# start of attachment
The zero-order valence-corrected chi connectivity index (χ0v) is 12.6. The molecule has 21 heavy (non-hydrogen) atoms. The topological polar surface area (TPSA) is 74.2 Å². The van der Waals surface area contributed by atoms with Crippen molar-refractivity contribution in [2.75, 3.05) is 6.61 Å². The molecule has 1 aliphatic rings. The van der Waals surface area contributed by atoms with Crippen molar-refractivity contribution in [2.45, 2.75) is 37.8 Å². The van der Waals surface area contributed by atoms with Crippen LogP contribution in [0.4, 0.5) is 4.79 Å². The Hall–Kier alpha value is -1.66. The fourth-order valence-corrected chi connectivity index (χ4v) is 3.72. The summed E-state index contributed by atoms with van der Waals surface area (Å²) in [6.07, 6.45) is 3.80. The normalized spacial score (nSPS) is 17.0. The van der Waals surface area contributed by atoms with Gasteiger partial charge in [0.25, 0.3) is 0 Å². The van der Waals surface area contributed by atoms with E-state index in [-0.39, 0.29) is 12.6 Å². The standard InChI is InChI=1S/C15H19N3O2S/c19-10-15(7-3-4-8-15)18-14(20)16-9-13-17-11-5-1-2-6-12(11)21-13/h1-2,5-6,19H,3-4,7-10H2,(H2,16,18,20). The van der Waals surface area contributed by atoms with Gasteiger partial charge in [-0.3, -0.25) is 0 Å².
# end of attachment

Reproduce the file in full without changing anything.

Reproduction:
The zero-order valence-corrected chi connectivity index (χ0v) is 12.6. The molecule has 21 heavy (non-hydrogen) atoms. The topological polar surface area (TPSA) is 74.2 Å². The van der Waals surface area contributed by atoms with Crippen molar-refractivity contribution in [2.75, 3.05) is 6.61 Å². The molecule has 1 aliphatic rings. The van der Waals surface area contributed by atoms with Crippen molar-refractivity contribution in [2.45, 2.75) is 37.8 Å². The van der Waals surface area contributed by atoms with Crippen LogP contribution in [0.4, 0.5) is 4.79 Å². The Hall–Kier alpha value is -1.66. The fourth-order valence-corrected chi connectivity index (χ4v) is 3.72. The summed E-state index contributed by atoms with van der Waals surface area (Å²) in [6.07, 6.45) is 3.80. The normalized spacial score (nSPS) is 17.0. The van der Waals surface area contributed by atoms with Gasteiger partial charge in [0.25, 0.3) is 0 Å². The van der Waals surface area contributed by atoms with E-state index in [-0.39, 0.29) is 12.6 Å². The standard InChI is InChI=1S/C15H19N3O2S/c19-10-15(7-3-4-8-15)18-14(20)16-9-13-17-11-5-1-2-6-12(11)21-13/h1-2,5-6,19H,3-4,7-10H2,(H2,16,18,20). The van der Waals surface area contributed by atoms with Gasteiger partial charge in [-0.3, -0.25) is 0 Å².